Nokia appeases angry mob, gains life-long loyalists

Each vendor handles widespread bug reports in its own unique way. Some companies do their best to avoid acknowledging issues unless coverage spills over into the mainstream media. Other companies try to communicate with the public while they perform tests and attempt to fix bugs. Nokia on Tuesday took things a step further by taking escalating concerns about a serious Lumia 900 bug and turing the situation into a public relations coup.

Despite mixed early reviews and a quick round of whining from bloggers baffled by the logic behind an Easter-Day launch of a flagship smartphone — mystery solved: AT&T launches new devices on Sundays and Monday, April 9th marked the first day of the carrier’s spring promotion — Nokia’s Lumia 900 appears to have been well received by the public. Just one day after it launched, the sleek Windows Phone occupied the No.1 and No.2 spots on Amazon’s list of best-selling smartphones.

While the Lumia 900 certainly appeared to be selling well, a growing number of complaints arose from customers claiming their smartphones suffered from a serious bug. These users said that their phones were often unable to send or receive data over AT&T’s cellular network. BGR was not able to replicate the issue on its review unit, but a new Lumia 900 purchased by BGR on Tuesday did exhibit data connectivity issues.

In a blog post, Nokia executives Chris Weber and Jo Harlow acknowledged the problem, stating that it is being caused by a “memory management issue.” To speculate briefly, this issue could be spill-over from whatever problems prevented the smartphone from gaining technical acceptance and launching on schedule.

Customers were aggravated of course, but Nokia seized an opportunity to spin the issue in its favor. The company announced that a fix is in the works that will become available on or around April 16th. Customers who don’t want to wait a week have the option of swapping out their affected devices free of charge.

Beyond these customary gestures, however, Nokia also announced that any customer affected by the bug will receive a $100 credit on his or her AT&T bill, making the Lumia 900 free. Going one unprecedented step further, Nokia has offered the $100 credit to unaffected Lumia 900 users as well, and even to customers who haven’t yet purchased the phone — the credit will be available to anyone who buys a Lumia 900 through April 21st.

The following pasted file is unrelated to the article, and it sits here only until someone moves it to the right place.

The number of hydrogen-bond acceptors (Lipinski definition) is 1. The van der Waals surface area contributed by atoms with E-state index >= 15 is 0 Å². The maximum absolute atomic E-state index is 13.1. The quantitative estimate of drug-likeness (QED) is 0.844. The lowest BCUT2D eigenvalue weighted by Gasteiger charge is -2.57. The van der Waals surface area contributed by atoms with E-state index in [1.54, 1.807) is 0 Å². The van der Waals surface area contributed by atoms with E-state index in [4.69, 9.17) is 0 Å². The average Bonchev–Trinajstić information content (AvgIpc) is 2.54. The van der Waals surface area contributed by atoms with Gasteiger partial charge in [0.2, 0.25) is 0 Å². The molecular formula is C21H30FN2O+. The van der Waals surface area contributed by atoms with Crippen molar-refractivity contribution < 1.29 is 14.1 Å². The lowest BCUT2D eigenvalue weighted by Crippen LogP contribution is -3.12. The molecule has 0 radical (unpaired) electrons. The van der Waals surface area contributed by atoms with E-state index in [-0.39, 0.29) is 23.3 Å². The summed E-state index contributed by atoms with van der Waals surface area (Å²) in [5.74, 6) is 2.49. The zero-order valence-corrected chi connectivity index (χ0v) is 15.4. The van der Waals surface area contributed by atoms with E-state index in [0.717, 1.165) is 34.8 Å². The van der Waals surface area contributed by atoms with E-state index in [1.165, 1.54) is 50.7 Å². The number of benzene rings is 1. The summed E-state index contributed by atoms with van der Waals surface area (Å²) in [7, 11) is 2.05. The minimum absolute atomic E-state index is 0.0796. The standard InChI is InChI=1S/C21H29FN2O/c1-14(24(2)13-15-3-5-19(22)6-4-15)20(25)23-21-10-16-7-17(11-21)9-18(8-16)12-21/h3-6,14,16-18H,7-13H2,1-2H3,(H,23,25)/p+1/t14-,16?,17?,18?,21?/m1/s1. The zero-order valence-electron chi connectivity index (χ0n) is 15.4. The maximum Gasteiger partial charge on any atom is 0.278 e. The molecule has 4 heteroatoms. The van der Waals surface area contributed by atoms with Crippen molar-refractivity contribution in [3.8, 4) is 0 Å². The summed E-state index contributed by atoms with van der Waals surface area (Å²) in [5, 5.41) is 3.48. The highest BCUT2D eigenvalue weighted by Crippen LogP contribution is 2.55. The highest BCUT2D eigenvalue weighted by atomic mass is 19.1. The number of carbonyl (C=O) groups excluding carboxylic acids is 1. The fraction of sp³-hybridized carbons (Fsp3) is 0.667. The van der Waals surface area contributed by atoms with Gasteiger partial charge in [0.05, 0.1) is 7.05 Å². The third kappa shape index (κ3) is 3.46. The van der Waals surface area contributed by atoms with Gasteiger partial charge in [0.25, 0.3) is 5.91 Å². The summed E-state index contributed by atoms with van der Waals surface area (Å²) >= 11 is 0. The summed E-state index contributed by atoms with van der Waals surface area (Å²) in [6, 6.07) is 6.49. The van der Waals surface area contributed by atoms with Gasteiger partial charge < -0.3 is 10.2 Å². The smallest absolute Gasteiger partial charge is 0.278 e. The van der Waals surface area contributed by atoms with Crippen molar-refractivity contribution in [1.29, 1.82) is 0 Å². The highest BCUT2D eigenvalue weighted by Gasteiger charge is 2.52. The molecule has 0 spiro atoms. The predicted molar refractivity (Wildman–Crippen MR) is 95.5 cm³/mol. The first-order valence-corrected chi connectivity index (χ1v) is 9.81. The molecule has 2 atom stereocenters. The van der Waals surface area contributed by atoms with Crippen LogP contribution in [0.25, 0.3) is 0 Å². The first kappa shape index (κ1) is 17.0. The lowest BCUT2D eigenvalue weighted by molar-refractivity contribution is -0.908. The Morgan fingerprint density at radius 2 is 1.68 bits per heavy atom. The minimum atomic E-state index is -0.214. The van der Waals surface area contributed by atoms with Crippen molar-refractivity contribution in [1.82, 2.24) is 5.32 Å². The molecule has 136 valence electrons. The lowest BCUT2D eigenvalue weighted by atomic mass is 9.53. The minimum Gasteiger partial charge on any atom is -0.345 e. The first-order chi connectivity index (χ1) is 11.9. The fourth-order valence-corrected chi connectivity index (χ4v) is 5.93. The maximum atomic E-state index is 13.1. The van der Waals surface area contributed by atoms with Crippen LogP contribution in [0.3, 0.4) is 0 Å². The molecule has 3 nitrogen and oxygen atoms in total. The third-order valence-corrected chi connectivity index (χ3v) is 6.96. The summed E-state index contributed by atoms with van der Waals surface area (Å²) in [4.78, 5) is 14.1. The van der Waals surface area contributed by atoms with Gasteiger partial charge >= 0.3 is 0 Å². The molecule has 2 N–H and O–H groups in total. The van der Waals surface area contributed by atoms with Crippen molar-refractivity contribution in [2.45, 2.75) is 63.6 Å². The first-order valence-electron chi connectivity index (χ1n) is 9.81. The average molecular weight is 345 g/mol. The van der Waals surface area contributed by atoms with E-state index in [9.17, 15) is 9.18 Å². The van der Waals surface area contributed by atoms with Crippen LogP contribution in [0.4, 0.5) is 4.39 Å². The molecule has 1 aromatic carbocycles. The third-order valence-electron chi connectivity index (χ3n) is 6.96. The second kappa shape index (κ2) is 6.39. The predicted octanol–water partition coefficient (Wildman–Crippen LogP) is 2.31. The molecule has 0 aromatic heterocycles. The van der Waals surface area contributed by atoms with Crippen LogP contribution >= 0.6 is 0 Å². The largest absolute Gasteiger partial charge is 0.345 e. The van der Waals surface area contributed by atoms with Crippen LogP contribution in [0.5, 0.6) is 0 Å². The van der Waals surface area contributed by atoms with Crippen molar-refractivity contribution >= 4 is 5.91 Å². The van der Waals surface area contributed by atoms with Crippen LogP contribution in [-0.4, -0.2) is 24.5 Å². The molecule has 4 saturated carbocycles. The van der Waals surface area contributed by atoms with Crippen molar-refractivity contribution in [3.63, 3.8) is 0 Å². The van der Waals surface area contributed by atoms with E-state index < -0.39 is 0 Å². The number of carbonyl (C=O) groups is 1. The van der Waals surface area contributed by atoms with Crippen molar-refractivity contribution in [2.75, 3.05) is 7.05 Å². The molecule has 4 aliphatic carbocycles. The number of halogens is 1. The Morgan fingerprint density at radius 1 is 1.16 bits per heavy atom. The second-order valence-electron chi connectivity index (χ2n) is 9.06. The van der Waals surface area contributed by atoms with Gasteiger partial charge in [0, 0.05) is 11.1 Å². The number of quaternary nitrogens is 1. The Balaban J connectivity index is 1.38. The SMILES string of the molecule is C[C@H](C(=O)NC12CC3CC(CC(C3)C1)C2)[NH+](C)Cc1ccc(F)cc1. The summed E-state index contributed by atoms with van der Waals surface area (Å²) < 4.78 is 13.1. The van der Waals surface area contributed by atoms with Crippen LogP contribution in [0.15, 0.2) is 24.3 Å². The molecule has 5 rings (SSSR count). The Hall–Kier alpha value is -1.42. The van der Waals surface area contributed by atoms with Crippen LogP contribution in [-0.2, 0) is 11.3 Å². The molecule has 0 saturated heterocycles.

“We believe the Nokia Lumia 900 is unlike any other smartphone on the market,” Chris Weber and Jo Harlow wrote on a company blog. “It represents an exceptional balance of power, ease of use and value, all wrapped in one of the most stylish, striking designs ever. At $99.99 at AT&T, we think the Lumia 900 is already a fantastic deal. And now, it’s unbeatable.”

BGR has spoken to a number of Lumia 900 owners, some impacted by the data bug and some unaffected, who have said that this gesture has converted them into life-long Nokia customers. A number of similar claims have been made on various forums. While the gesture will likely end up costing Nokia a hefty sum in addition to the firms marketing efforts and its initiative to put Lumia 900s in AT&T salespeople’s pockets, the long-term gains as Nokia tries to gain ground in the historically elusive U.S. market may be substantial.

BGR reviewed the Nokia Lumia 900 last week, and we called it Windows Phone’s best chance yet to make substantial strides in the mass market.

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